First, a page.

In early June, there was a noticeable slowdown in changes. It’s almost as if a wait-and-see attitude set in among event organizers to see if or where COVID-19 might flare up again in the fall. Some are looking at flexible online/in-person structures, such as OLC Accelerate in Florida in November. Others are surveying their likely attendees for their preferences, as EDUCAUSE began doing at the start of June for its large annual conference in Boston in late October.
But that shift to virtual? It’s been varied, and very uneven. In that respect, conference organizers and attendees share a small part of the pain felt by teachers and students abruptly turned into remote instructors and learners.
Now-online events are trying a variety of scheduling options: the same dates as the original in-person event, or short bursts of sessions over a handful of weeks, or a series of weekly or monthly webinars. Most rare is combining events. The Association of Test Publishers (ATP), which cancelled its Innovations in Testing conference set for March and faces an uncertain E-ATP event for late September in London, has merged both into a single virtual event starting September 14.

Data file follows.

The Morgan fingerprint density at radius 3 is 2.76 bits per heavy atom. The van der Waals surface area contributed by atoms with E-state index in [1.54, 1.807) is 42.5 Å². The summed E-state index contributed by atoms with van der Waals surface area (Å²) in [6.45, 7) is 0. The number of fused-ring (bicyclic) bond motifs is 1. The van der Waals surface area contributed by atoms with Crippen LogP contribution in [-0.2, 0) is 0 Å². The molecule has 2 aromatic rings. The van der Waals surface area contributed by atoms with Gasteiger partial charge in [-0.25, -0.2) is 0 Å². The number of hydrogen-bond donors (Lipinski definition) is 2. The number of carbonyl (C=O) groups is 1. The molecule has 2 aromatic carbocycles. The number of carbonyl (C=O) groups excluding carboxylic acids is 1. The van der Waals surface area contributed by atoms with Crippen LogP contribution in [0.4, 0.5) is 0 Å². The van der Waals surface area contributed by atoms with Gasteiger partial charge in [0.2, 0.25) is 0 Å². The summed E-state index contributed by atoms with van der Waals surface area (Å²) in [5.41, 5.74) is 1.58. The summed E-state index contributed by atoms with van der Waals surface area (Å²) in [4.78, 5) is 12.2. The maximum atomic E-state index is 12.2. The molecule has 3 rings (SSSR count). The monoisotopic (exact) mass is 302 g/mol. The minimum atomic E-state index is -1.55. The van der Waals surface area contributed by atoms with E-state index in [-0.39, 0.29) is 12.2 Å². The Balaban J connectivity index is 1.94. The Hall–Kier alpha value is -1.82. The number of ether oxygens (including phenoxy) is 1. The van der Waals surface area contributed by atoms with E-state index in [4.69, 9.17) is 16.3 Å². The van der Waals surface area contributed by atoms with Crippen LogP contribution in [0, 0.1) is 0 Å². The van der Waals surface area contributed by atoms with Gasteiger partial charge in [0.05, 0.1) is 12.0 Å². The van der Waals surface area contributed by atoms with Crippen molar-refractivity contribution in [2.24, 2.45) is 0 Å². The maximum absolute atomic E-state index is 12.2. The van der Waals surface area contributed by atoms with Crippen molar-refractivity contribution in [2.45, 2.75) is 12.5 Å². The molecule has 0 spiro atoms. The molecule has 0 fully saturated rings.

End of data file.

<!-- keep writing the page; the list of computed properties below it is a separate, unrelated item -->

So I’ve sampled and learned. GSV Virtual Summit. SIIA’s EdTech Industry Conference. Various online events from CoSN, ATP and others. The benefit of the shift to online has been a low risk, and usually free, way to check out conferences I wouldn’t necessarily attend.
But the drawbacks go beyond internet bandwidth issues and hours of butt-in-seat immobility.
Here are three tips for virtual conference organizers to consider, based on hours of my life that I will never get back.